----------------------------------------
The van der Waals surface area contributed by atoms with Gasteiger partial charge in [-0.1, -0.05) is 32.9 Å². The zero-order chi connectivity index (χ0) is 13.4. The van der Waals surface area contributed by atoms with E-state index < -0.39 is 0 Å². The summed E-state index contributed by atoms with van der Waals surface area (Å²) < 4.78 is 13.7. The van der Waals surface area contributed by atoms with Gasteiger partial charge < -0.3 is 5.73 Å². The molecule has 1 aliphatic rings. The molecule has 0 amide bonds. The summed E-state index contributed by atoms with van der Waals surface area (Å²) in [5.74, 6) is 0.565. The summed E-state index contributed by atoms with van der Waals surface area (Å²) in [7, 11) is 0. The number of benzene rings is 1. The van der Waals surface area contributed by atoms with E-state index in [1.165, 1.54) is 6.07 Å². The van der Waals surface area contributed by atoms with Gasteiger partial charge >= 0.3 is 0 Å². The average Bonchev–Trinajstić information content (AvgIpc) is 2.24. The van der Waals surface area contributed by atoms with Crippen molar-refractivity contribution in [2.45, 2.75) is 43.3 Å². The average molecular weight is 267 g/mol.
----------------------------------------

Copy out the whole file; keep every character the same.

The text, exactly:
The van der Waals surface area contributed by atoms with Gasteiger partial charge in [-0.1, -0.05) is 32.9 Å². The zero-order chi connectivity index (χ0) is 13.4. The van der Waals surface area contributed by atoms with E-state index < -0.39 is 0 Å². The summed E-state index contributed by atoms with van der Waals surface area (Å²) < 4.78 is 13.7. The van der Waals surface area contributed by atoms with Gasteiger partial charge < -0.3 is 5.73 Å². The molecule has 1 aliphatic rings. The molecule has 0 amide bonds. The summed E-state index contributed by atoms with van der Waals surface area (Å²) in [5.74, 6) is 0.565. The summed E-state index contributed by atoms with van der Waals surface area (Å²) in [7, 11) is 0. The number of benzene rings is 1. The van der Waals surface area contributed by atoms with E-state index in [1.165, 1.54) is 6.07 Å². The van der Waals surface area contributed by atoms with Gasteiger partial charge >= 0.3 is 0 Å². The average Bonchev–Trinajstić information content (AvgIpc) is 2.24. The van der Waals surface area contributed by atoms with Crippen molar-refractivity contribution in [2.45, 2.75) is 43.3 Å². The average molecular weight is 267 g/mol.